Former FEMA Director to Discuss Lessons Learned from Natural Disasters
Posted: November 21, 2005 at 1:00 am, Last Updated: November 30, -0001 at 12:00 am
In the wake of one of the nation’s worst natural disasters, former FEMA director James Lee Witt will sit down with George Mason professor and veteran journalist Frank Sesno in a candid public discussion of the nation’s preparedness and response capabilities in crisis situations.
As the U.S. government continues to fend off criticism for what many believe to be a failed relief effort on local, state and national levels, Witt and Sesno will examine lessons learned in the aftermath of the hurricanes and whether the government is now better prepared in the event of another natural disaster and/or a terrorist attack.
“A Conversation with James Lee Witt: After the Storms, Repairing the Damage” will take place on Tuesday, Nov. 29, from 9 to 11 a.m. in the ballroom of The National Press Club in Washington, D.C. A panel discussion will follow Witt and Sesno’s exchange. The panel will include Dennis Barbour, mayor, Town of Carolina Beach, N.C.; J. Michael Hickey, vice president of government affairs for national security policy, Verizon; and Catherine A. Allen, CEO, BITS/Financial Services Roundtable.
The event is sponsored by the Critical Infrastructure Protection Program (CIP Program) at the George Mason University School of Law.
Witt headed FEMA during the Clinton administration and is currently president of James Lee Witt Associates LLC, which provides consulting on emergency and disaster preparedness to local and state governments. He was hired by Louisiana Gov. Kathleen Blanco to oversee reconstruction efforts in the wake of Hurricane Katrina. For more information on Witt, click here.
The newsmaker event is the sixth in a series of critical conversations on the nation’s post-9/11 preparedness and how to better protect America’s critical infrastructures. Past CIP Program panels have examined issues concerning America’s vulnerability to a major cyber terrorist attack, the balancing act between the free-flow of commerce against ever-tightening security of U.S. ports, the role of government and industry in the nation’s homeland security and the state of America’s power industry and homeland security.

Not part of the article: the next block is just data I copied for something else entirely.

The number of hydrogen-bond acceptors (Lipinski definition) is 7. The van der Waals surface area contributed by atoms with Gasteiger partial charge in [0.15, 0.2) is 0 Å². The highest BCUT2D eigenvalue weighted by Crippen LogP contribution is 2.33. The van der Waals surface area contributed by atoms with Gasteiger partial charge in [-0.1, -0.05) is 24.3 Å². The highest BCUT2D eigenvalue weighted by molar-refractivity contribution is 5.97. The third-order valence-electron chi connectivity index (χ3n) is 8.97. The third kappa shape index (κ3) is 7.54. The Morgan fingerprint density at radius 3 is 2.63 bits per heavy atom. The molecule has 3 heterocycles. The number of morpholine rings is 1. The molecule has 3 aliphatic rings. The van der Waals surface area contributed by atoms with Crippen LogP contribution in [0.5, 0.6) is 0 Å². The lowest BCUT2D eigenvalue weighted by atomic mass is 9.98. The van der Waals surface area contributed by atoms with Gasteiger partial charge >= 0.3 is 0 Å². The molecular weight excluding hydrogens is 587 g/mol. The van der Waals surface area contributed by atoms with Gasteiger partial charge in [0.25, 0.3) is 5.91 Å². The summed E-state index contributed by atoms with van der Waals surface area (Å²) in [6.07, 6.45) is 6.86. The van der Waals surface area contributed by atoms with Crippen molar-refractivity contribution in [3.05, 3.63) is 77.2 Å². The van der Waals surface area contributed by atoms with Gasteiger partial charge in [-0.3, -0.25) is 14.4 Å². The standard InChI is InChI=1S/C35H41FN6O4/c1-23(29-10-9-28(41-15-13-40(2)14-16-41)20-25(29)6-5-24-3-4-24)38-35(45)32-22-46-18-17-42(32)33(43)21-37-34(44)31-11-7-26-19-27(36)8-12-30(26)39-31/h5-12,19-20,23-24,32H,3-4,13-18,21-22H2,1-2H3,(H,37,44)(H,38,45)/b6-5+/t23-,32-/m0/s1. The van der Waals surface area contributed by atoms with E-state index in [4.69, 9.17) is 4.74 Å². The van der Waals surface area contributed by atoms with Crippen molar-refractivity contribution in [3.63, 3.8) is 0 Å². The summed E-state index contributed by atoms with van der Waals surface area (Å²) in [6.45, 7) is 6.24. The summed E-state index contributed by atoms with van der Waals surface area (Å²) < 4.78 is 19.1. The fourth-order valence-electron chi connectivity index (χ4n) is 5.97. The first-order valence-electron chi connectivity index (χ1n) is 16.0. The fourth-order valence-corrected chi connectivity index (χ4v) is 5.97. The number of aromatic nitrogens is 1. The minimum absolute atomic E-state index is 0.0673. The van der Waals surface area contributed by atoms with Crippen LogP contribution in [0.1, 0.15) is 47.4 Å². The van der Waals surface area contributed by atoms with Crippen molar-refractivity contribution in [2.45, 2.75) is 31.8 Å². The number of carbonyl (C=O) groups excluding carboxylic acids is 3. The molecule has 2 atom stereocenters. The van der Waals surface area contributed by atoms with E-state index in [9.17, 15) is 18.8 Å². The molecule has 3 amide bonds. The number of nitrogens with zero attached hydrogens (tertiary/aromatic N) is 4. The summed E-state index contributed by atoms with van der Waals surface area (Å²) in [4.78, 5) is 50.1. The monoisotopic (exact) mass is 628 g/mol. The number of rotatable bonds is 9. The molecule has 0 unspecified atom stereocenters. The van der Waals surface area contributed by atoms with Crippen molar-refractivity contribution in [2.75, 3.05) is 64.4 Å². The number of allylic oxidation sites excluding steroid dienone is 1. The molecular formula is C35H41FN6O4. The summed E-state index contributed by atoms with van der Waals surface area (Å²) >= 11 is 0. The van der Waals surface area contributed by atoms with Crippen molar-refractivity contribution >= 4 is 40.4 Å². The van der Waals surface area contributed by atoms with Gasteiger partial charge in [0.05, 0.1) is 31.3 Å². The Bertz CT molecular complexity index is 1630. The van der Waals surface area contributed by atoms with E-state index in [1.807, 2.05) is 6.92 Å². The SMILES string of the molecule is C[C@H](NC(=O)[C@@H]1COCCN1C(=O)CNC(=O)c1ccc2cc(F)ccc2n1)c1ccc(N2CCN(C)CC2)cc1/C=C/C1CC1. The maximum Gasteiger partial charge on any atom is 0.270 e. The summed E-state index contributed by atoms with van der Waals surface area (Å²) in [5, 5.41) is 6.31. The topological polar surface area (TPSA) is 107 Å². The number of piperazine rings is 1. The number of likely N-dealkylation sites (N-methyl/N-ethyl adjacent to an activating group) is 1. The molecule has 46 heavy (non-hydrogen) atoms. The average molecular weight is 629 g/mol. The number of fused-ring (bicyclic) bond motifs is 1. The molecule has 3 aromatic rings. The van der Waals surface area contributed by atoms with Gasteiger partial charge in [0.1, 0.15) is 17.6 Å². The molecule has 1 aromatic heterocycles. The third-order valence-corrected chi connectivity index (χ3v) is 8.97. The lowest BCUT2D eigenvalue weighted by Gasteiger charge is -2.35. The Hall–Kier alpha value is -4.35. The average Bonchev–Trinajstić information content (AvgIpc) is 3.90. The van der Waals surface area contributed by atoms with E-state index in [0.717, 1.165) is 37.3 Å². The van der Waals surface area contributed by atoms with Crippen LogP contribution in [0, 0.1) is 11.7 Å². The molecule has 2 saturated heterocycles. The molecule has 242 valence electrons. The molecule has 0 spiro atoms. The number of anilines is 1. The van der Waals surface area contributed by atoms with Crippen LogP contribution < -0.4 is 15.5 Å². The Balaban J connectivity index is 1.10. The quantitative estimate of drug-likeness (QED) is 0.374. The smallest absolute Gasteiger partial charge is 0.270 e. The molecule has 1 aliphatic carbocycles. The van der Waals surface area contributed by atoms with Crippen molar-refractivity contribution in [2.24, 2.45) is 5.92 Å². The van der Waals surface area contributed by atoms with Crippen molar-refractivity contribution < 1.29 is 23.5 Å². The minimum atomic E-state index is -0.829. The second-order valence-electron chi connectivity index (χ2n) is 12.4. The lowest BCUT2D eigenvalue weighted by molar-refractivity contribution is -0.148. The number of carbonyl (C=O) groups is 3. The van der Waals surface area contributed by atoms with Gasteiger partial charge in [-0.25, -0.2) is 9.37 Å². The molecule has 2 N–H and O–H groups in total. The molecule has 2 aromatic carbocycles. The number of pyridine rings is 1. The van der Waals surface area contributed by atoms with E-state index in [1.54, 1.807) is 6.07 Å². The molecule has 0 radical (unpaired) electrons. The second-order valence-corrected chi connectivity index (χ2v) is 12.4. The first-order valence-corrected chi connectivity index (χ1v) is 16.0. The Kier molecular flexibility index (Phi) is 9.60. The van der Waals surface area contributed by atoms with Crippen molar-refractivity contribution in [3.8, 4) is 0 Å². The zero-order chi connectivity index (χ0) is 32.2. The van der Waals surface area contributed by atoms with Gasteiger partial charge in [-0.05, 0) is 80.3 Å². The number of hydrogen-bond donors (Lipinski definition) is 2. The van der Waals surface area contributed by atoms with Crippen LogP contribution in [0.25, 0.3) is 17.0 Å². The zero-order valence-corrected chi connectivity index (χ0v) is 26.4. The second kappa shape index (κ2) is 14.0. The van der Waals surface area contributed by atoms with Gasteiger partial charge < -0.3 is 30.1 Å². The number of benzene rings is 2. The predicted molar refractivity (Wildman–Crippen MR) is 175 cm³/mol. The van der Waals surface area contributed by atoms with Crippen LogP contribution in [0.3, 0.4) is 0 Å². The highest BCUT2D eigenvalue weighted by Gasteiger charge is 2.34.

Sesno is university professor of public policy and communication and senior fellow in the CIP Program. He is also a special correspondent with CNN. He was the host of the WETA/George Mason University series of public affairs programs called “Sesno Reports,” which examined the national capital region’s and the nation’s most pressing issues.
The CIP Program is directed by John A. McCarthy, a faculty member in the School of Law. The CIP Program works in conjunction with James Madison University and seeks to fully integrate the disciplines of law, policy and technology to enhance the security of cyber-networks, physical systems and economic processes supporting the nation’s critical infrastructures. The CIP Program is funded by a grant from the National Institute of Standards and Technology.